Following the traditions of the Nayak paintings it is seen that the artists have painted over the already existing Chola murals and unintentionally they have ended up preserving them. Nayak paintings flourishing under the Vijayaraghava Nayak are also found in Brihadeeswarar Temple. They are in the same corridor as the Chola paintings. The themes are Shaivite but the method and styles are very different and they reflect the changes in the patronage of arts. The stories include the Samudra manthan and the life of Saint Kanappa, who offered both his eyes to Lord Shiva. One of the paintings even bears the signature of the artist.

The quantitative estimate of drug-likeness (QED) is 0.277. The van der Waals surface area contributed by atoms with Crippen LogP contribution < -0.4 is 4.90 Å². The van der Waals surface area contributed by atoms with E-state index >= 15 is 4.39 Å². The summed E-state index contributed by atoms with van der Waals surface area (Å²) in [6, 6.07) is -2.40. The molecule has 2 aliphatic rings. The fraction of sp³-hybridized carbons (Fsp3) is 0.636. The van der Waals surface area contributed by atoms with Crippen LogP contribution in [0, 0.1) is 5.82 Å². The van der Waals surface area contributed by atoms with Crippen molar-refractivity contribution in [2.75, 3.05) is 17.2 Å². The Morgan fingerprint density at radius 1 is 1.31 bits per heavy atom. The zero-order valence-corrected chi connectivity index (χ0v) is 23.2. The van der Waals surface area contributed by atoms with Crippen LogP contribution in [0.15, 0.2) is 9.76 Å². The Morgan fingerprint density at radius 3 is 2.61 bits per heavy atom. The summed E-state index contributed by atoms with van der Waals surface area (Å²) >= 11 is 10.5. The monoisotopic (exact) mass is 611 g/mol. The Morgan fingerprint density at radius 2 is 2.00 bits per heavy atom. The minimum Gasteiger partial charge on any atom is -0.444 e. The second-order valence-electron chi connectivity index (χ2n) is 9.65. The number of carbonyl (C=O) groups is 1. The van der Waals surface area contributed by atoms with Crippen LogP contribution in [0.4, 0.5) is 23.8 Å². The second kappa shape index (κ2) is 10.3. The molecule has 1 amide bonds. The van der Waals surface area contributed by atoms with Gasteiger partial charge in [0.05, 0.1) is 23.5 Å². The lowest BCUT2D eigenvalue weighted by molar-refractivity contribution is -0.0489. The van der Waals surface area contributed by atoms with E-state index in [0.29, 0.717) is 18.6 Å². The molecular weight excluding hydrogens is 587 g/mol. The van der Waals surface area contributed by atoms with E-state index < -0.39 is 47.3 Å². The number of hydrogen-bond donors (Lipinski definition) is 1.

However the Nayak paintings differ in the style of fresco from that of the Cholas. Their frescos have less emphasis on details and demands less expertise from the painter. Folk elements were conspicuous in Nayak paintings. Bright thick colours were generously used and the figures were portrayed in stiff formal styles. The paintings were quickly done with no attention to shading and realism. The figures were often two dimensional and images and motifs used resembled those in the textiles for sarees and other apparels. No attempt was made on modelling. Besides these, Nayak paintings were also found on manuscripts and followed the same pattern. Illustrations of such paintings still exist though they are a damaged version.